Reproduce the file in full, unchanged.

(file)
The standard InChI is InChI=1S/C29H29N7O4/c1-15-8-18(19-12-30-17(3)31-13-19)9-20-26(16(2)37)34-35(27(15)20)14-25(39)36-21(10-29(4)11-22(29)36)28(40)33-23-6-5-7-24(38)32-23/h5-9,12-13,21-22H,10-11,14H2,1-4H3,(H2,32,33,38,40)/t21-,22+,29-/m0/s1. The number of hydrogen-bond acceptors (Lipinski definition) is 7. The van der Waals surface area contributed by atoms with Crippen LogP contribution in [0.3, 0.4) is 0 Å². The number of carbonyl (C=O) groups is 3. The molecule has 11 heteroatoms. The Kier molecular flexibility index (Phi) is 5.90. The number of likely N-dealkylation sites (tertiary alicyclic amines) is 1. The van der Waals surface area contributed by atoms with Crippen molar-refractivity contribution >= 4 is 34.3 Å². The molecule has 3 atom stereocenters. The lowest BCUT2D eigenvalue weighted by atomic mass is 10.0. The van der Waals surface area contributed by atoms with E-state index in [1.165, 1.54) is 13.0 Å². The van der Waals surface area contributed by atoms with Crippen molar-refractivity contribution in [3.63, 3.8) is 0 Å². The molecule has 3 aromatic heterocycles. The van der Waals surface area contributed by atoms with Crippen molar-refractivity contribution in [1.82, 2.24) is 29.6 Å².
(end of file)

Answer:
The standard InChI is InChI=1S/C29H29N7O4/c1-15-8-18(19-12-30-17(3)31-13-19)9-20-26(16(2)37)34-35(27(15)20)14-25(39)36-21(10-29(4)11-22(29)36)28(40)33-23-6-5-7-24(38)32-23/h5-9,12-13,21-22H,10-11,14H2,1-4H3,(H2,32,33,38,40)/t21-,22+,29-/m0/s1. The number of hydrogen-bond acceptors (Lipinski definition) is 7. The van der Waals surface area contributed by atoms with Crippen LogP contribution in [0.3, 0.4) is 0 Å². The number of carbonyl (C=O) groups is 3. The molecule has 11 heteroatoms. The Kier molecular flexibility index (Phi) is 5.90. The number of likely N-dealkylation sites (tertiary alicyclic amines) is 1. The van der Waals surface area contributed by atoms with Crippen molar-refractivity contribution >= 4 is 34.3 Å². The molecule has 3 atom stereocenters. The lowest BCUT2D eigenvalue weighted by atomic mass is 10.0. The van der Waals surface area contributed by atoms with E-state index in [1.165, 1.54) is 13.0 Å². The van der Waals surface area contributed by atoms with Crippen molar-refractivity contribution in [3.63, 3.8) is 0 Å². The molecule has 3 aromatic heterocycles. The van der Waals surface area contributed by atoms with Crippen molar-refractivity contribution in [1.82, 2.24) is 29.6 Å².